I did think about calling this post Chicken Oblivious. But you know how it is. The cyclist would have been offended. If he’d known.
I’d spent the afternoon engrossed in watching a kind of ballet. Two people, dancing a pas de deux, ceaselessly moving around each other, with fluid, choreographed steps. Except I suspect they’d deny the choreographing bit – and they’d probably be right.
But choreographed sounds better than ‘managing to avoid each other’ or ‘without colliding or tripping up.’
Which is all quite important if you’re holding something that’s heated to over 1000 degrees C.
I was in Mawdesley, Lancashire. Escaping the house.
Our kitchen is a scene of much banging and clattering. Its infrastructure has already been consigned to kitchen afterlife. Some to the Sally Army, some to other forms of recycling. Some – I’m afraid – to the tip. Or landfill, I suppose I should admit.
I’m sorry. I would have liked to keep it, but its twenty-seven (or so) years of service weren’t just showing, but demonstrating.
So, we’re soon to be the, ‘yeah it’s ok, it’s a kitchen, it works, but why is it so expensive?’ owners of a new, tame, sober, pale kitchen.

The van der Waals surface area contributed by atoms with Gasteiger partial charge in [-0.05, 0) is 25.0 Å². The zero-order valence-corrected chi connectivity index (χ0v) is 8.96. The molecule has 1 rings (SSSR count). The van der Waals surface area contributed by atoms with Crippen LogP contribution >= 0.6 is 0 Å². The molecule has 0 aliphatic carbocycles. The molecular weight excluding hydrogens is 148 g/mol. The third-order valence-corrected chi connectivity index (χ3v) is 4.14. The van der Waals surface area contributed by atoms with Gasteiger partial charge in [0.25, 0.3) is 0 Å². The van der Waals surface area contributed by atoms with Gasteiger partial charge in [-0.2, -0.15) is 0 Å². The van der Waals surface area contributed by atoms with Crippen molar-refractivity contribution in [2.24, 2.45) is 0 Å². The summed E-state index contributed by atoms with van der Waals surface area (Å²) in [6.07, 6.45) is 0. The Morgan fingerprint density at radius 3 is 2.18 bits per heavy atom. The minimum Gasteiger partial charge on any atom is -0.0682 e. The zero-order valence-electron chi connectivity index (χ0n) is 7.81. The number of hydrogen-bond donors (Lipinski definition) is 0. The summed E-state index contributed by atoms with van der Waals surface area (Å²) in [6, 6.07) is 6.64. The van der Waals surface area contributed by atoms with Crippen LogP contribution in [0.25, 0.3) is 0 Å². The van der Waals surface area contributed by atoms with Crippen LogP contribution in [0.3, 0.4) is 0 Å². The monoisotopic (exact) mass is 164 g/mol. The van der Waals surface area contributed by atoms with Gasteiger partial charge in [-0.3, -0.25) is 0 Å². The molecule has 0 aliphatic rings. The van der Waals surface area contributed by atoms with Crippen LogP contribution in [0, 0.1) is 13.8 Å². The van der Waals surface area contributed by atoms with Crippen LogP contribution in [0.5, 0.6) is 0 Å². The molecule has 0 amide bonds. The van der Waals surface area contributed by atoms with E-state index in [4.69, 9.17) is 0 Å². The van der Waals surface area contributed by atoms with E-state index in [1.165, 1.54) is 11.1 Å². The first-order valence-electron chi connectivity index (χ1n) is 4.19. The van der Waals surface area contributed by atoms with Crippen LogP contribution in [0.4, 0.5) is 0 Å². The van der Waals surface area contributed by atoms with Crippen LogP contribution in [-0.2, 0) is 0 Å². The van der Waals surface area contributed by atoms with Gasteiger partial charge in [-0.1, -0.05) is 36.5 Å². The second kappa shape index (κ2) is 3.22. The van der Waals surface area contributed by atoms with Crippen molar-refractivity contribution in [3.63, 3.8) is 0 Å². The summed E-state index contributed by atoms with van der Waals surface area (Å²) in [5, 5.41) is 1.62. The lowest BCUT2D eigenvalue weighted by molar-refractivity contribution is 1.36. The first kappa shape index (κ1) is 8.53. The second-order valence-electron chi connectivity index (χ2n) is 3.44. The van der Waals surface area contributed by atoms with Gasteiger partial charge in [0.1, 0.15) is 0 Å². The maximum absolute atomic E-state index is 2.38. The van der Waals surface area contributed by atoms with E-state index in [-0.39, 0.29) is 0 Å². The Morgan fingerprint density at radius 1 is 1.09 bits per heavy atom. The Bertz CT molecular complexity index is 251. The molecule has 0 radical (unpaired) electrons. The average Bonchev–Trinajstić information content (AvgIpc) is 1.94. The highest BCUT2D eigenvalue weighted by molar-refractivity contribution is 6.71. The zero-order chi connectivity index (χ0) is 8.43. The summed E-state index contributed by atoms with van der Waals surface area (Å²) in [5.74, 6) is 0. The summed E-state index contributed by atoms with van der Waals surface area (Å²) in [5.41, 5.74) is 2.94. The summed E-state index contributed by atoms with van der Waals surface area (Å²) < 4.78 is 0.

Which is why we’re buying the lights.
Such a puny word.
They are – I now know, having watched the making of them – a work of art.
Over the years we have accidentally subscribed to William Morris’s view on stuff. Wanting nothing in our house that is neither useful nor beautiful. These – Mr Morris might be thrilled to know – are both.
So, perhaps you can see why I adapted the quotation, ‘For now we see, through a glass, darkly,’ which comes from St Paul’s first letter to the Corinthians. But I can’t honestly say it was that version rattling round my brain. Nor was it the Bergman film of 1961.
I resorted to Google. My random choice – from a long list of possibilities – introduced me to Arthur Hugh Clough. And the Liverpool-born-poet’s poem, ‘Through a glass darkly,’ contained these lines:
Ah yet, when all is thought and said,
The heart still overrules the head;
Which is appropriate, given the context.
We didn’t need the lights.
We could have bought an off-the-shelf fitting.
But we saw these and our hearts said, yes!
Bland, safe, though the kitchen shall be, dull the lights shall not.
Hmm. I’ve gone a bit purple. It’s that Victorian poet. Let’s get back to my afternoon.
It was fascinating, watching the performance.
The movement never stops, rolling, swinging, blowing – can never stop till the piece is complete.
And now I have three unique pieces of glass – pieces I find it hard to describe as mere lightshades – sitting, waiting for the day when they can be installed. Hung in our sleek kitchen. Switched on to illuminate our messy table.
There was one disappointing thing about my voyeuristic afternoon: I spent too long taking pictures and filming. Not enough time watching, absorbing, enjoying.
Or admiring. So much to admire.
But at least I saw more than the chicken did. Or the cyclist. Both of whom passed the open door without so much as a glance inside.
Find Slyglass here, but not over Easter 2018